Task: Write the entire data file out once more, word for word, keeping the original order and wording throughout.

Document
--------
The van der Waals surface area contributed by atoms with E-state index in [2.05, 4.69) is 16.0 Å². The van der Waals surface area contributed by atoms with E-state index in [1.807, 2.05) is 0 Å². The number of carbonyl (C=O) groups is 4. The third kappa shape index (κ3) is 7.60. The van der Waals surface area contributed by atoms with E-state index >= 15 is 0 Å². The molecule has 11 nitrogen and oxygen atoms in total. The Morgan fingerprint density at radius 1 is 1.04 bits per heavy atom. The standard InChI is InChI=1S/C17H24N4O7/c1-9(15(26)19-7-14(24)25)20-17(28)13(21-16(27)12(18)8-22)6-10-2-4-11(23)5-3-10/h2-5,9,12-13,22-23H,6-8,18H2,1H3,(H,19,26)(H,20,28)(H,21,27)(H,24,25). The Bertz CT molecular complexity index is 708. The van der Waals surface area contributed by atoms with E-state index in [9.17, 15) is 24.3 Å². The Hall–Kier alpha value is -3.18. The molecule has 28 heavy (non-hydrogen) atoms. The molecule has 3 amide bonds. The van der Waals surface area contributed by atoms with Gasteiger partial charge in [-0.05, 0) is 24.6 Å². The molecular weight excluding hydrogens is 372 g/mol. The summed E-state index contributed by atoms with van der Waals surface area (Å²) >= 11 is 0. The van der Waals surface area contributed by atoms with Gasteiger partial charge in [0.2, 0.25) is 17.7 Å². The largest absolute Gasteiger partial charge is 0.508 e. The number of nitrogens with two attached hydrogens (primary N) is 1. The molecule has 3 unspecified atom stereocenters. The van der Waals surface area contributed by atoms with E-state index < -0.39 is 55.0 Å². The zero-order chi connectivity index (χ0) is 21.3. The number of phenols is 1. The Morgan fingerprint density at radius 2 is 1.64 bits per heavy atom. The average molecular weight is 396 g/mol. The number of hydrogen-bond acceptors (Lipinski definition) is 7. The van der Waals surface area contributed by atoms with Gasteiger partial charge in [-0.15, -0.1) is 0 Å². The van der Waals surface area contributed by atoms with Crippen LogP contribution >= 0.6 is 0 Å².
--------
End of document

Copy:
The van der Waals surface area contributed by atoms with E-state index in [2.05, 4.69) is 16.0 Å². The van der Waals surface area contributed by atoms with E-state index in [1.807, 2.05) is 0 Å². The number of carbonyl (C=O) groups is 4. The third kappa shape index (κ3) is 7.60. The van der Waals surface area contributed by atoms with E-state index >= 15 is 0 Å². The molecule has 11 nitrogen and oxygen atoms in total. The Morgan fingerprint density at radius 1 is 1.04 bits per heavy atom. The standard InChI is InChI=1S/C17H24N4O7/c1-9(15(26)19-7-14(24)25)20-17(28)13(21-16(27)12(18)8-22)6-10-2-4-11(23)5-3-10/h2-5,9,12-13,22-23H,6-8,18H2,1H3,(H,19,26)(H,20,28)(H,21,27)(H,24,25). The Bertz CT molecular complexity index is 708. The van der Waals surface area contributed by atoms with E-state index in [9.17, 15) is 24.3 Å². The Hall–Kier alpha value is -3.18. The molecule has 28 heavy (non-hydrogen) atoms. The molecule has 3 amide bonds. The van der Waals surface area contributed by atoms with Gasteiger partial charge in [-0.05, 0) is 24.6 Å². The molecular weight excluding hydrogens is 372 g/mol. The summed E-state index contributed by atoms with van der Waals surface area (Å²) >= 11 is 0. The van der Waals surface area contributed by atoms with Gasteiger partial charge in [0.2, 0.25) is 17.7 Å². The largest absolute Gasteiger partial charge is 0.508 e. The number of nitrogens with two attached hydrogens (primary N) is 1. The molecule has 3 unspecified atom stereocenters. The van der Waals surface area contributed by atoms with E-state index < -0.39 is 55.0 Å². The zero-order chi connectivity index (χ0) is 21.3. The number of phenols is 1. The Morgan fingerprint density at radius 2 is 1.64 bits per heavy atom. The average molecular weight is 396 g/mol. The number of hydrogen-bond acceptors (Lipinski definition) is 7. The van der Waals surface area contributed by atoms with Gasteiger partial charge in [-0.15, -0.1) is 0 Å². The van der Waals surface area contributed by atoms with Crippen LogP contribution >= 0.6 is 0 Å².